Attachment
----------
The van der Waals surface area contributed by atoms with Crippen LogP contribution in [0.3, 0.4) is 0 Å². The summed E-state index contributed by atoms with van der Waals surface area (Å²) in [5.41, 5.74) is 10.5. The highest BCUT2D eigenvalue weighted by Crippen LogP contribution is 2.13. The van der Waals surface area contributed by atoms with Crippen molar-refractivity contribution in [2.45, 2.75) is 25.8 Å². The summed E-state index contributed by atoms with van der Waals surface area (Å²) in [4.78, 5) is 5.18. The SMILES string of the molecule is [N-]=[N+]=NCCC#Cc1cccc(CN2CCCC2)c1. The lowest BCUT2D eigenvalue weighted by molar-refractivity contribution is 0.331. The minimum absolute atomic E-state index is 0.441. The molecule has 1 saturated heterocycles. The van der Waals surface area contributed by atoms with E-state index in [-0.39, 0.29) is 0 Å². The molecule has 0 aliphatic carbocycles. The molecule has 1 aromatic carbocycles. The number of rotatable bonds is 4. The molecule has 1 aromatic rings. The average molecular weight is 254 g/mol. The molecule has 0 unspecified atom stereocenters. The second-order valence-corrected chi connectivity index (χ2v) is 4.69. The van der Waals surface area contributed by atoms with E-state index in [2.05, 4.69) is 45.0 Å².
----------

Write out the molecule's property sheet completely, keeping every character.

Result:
The van der Waals surface area contributed by atoms with Crippen LogP contribution in [0.3, 0.4) is 0 Å². The summed E-state index contributed by atoms with van der Waals surface area (Å²) in [5.41, 5.74) is 10.5. The highest BCUT2D eigenvalue weighted by Crippen LogP contribution is 2.13. The van der Waals surface area contributed by atoms with Crippen molar-refractivity contribution in [2.45, 2.75) is 25.8 Å². The summed E-state index contributed by atoms with van der Waals surface area (Å²) in [4.78, 5) is 5.18. The SMILES string of the molecule is [N-]=[N+]=NCCC#Cc1cccc(CN2CCCC2)c1. The lowest BCUT2D eigenvalue weighted by molar-refractivity contribution is 0.331. The minimum absolute atomic E-state index is 0.441. The molecule has 1 saturated heterocycles. The van der Waals surface area contributed by atoms with E-state index in [-0.39, 0.29) is 0 Å². The molecule has 0 aliphatic carbocycles. The molecule has 1 aromatic carbocycles. The number of rotatable bonds is 4. The molecule has 1 aromatic rings. The average molecular weight is 254 g/mol. The molecule has 0 unspecified atom stereocenters. The second-order valence-corrected chi connectivity index (χ2v) is 4.69. The van der Waals surface area contributed by atoms with E-state index in [2.05, 4.69) is 45.0 Å².